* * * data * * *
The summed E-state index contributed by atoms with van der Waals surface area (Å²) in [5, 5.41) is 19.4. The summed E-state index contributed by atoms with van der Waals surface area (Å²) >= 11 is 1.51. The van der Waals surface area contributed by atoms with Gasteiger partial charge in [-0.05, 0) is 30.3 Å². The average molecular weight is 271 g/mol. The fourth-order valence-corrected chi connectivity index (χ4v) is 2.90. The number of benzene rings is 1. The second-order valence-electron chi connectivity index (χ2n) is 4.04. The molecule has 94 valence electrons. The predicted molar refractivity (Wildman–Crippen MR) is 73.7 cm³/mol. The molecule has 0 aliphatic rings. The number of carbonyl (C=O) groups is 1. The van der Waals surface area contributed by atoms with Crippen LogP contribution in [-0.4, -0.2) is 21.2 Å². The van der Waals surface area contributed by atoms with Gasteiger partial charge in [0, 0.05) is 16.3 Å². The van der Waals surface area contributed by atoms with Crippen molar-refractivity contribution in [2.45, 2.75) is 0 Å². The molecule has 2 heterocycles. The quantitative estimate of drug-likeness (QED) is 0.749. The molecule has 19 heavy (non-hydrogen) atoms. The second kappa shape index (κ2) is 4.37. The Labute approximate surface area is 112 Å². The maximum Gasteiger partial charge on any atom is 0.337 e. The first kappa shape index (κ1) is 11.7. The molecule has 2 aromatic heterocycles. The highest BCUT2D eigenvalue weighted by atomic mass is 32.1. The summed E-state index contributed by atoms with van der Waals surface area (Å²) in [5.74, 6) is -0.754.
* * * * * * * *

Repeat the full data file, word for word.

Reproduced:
The summed E-state index contributed by atoms with van der Waals surface area (Å²) in [5, 5.41) is 19.4. The summed E-state index contributed by atoms with van der Waals surface area (Å²) >= 11 is 1.51. The van der Waals surface area contributed by atoms with Gasteiger partial charge in [-0.05, 0) is 30.3 Å². The average molecular weight is 271 g/mol. The fourth-order valence-corrected chi connectivity index (χ4v) is 2.90. The number of benzene rings is 1. The second-order valence-electron chi connectivity index (χ2n) is 4.04. The molecule has 94 valence electrons. The predicted molar refractivity (Wildman–Crippen MR) is 73.7 cm³/mol. The molecule has 0 aliphatic rings. The number of carbonyl (C=O) groups is 1. The van der Waals surface area contributed by atoms with Crippen LogP contribution in [-0.4, -0.2) is 21.2 Å². The van der Waals surface area contributed by atoms with Gasteiger partial charge in [0, 0.05) is 16.3 Å². The van der Waals surface area contributed by atoms with Crippen molar-refractivity contribution in [2.45, 2.75) is 0 Å². The molecule has 2 heterocycles. The quantitative estimate of drug-likeness (QED) is 0.749. The molecule has 19 heavy (non-hydrogen) atoms. The second kappa shape index (κ2) is 4.37. The Labute approximate surface area is 112 Å². The maximum Gasteiger partial charge on any atom is 0.337 e. The first kappa shape index (κ1) is 11.7. The molecule has 2 aromatic heterocycles. The highest BCUT2D eigenvalue weighted by atomic mass is 32.1. The summed E-state index contributed by atoms with van der Waals surface area (Å²) in [5.74, 6) is -0.754.